Depending on the field into which you are applying, you will be asked to provide at least 3 letters of recommendation to support your application. Here are the key elements of selecting the optimal letter writers:

  • Choose someone who knows you well: it is critical to select a letter-writer who knows you well and feels strongly about making a great case for your candidacy. If you don’t even feel comfortable ask a person for a letter, this person would probably not be a great selection.

 

  • Choose someone who other people know well: your letter-writer should ideally be someone with experience in the field (at least 5+ years) and preferably someone who will be known by (or known of by) program directors at programs to which you are applying. As such, ideal candidates have some leadership role within the department at your medical school and/or nationally within the field. This will greatly help with the impact factor of this letter and the ability of residency programs to believe the sentiment of the letter.

 

  • Choose someone within the field: this final point is not absolutely necessary, but certainly helps with your application overall. However small the world of medicine may be, the world of individual specialties is even smaller. An ENT surgeon will likely give more weight to a letter coming from another ENT surgeon in support of a prospective ENT resident, particularly if the two know each other (see the point above). If you failed to identify a mentor in the field or switched into your desired specialty too late to identify a mentor, the first two categories become even more important.  

 

Interview Day

The 1-2 days spent with each prospective program (virtually or in-person) are extremely important to the rank list equation. Prepare for this like you would an examination: learn the names/biographies of the leaders of the program and any person with whom you will be interviewing, review the residency program website, and prepare some program-specific questions to ask. It is painfully obvious when an applicant has spent little to no time preparing for interview day, particularly when compared to other applicants who are well-prepared. Do not underestimate the importance of social visits with residents and faculty! If an applicant has a particularly negative interaction with even one member of the residency (including staff members), that applicant is at high risk of exclusion from further consideration. Ultimately, everyone is looking to confirm that they would enjoy working with you and that your personality would mesh well with the group.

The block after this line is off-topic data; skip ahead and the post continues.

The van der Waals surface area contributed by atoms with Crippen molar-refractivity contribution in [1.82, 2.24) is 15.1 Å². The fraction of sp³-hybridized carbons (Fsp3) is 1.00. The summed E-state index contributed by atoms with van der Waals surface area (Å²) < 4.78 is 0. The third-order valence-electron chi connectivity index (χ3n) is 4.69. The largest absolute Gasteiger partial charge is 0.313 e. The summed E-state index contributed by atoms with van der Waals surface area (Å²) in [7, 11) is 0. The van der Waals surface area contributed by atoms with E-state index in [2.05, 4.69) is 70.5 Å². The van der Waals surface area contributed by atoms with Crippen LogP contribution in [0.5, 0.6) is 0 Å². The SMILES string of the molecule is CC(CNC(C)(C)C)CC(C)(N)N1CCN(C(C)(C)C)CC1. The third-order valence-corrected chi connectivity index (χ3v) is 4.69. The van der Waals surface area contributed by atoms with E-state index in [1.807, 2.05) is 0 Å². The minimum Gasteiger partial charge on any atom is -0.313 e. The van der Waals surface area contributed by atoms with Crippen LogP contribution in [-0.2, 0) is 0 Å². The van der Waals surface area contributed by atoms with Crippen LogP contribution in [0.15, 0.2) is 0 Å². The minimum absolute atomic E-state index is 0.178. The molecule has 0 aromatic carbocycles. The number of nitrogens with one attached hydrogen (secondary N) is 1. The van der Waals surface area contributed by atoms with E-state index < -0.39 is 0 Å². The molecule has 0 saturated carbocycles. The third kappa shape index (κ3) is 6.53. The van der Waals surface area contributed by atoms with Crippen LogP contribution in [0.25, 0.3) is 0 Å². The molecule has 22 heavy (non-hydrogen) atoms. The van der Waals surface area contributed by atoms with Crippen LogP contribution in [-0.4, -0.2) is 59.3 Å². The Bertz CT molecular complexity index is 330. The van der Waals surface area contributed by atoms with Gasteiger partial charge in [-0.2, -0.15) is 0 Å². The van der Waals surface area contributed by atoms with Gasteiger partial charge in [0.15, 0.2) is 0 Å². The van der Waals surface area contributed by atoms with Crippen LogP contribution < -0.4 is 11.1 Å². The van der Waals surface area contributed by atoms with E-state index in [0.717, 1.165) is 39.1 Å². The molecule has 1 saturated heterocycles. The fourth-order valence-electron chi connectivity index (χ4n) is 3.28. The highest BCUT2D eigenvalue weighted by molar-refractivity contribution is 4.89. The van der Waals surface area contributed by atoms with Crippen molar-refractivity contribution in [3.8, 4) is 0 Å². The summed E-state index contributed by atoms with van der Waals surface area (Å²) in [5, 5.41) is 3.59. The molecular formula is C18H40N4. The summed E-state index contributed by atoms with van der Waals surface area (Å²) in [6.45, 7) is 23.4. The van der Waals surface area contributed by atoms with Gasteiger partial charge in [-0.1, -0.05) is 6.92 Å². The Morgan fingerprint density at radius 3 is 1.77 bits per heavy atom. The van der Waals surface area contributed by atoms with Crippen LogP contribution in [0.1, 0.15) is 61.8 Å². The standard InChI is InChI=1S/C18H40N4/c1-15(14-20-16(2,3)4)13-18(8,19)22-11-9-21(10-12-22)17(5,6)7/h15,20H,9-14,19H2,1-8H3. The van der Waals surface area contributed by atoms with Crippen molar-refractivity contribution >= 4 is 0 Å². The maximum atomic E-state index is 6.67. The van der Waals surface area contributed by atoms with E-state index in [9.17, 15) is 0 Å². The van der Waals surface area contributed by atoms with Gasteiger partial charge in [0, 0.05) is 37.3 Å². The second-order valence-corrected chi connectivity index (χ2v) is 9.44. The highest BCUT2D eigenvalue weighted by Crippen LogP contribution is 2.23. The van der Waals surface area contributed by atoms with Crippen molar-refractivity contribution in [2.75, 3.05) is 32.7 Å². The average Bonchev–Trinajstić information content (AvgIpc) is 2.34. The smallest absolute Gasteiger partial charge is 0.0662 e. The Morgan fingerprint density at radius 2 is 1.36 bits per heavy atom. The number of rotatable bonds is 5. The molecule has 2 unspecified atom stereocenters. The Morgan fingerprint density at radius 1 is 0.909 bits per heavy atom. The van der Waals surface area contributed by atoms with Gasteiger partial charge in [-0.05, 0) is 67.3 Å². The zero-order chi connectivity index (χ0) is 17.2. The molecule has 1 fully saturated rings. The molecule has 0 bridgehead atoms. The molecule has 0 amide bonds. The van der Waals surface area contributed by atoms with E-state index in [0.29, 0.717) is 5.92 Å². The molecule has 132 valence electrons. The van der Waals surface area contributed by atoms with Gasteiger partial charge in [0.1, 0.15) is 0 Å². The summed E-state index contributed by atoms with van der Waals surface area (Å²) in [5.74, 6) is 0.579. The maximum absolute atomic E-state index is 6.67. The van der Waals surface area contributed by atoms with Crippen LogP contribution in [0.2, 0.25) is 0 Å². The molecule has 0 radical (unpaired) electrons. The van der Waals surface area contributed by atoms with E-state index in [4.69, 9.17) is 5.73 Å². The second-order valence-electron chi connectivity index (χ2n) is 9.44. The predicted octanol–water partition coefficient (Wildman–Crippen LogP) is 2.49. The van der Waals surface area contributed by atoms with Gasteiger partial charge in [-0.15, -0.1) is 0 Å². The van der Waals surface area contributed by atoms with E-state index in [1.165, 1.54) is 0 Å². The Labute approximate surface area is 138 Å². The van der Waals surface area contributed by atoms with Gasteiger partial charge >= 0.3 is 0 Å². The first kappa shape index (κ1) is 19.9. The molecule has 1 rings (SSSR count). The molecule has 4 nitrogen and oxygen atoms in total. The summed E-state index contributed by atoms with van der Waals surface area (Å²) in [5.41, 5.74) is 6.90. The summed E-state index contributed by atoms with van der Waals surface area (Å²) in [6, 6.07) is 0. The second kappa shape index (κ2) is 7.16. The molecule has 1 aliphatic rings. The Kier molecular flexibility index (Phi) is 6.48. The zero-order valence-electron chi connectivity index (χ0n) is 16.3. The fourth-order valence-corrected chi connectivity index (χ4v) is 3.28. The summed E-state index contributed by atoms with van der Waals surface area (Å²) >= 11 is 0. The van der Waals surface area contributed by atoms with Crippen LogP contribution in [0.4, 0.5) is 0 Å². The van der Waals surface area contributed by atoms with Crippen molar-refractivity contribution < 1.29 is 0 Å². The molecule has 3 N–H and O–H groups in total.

Personal Statement

The personal statement is your once chance on the application to make sure your voice is heard! Take time to prepare an appropriate length (maximum 1 page single-spaced) statement that highlights your interest in the field, tells your story, and is unique. Ask many people to read your statement and tell you if the narrative voice sounds like yours and if they find it interesting. An exciting first sentence is key – if the start is boring, most people will stop reading. Check out our blog post on how to write a compelling hook for your personal statement if you need help!

 

“Unicorn” Features

Most programs will leave a column on the rank list that may be left empty or filled with a particularly unique feature of an applicant. Whether you are a former Division I athlete or a concert pianist, make sure you share this either through your personal statement or on interview day – or both!

 

That’s all! I hope this post helped provide some insight into how programs rank residency applicants. If you need additional help with your personal statement, mock interviewing, or making your rank list, be sure to check out our residency matching services!

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About the Author

Michael Zobel, MD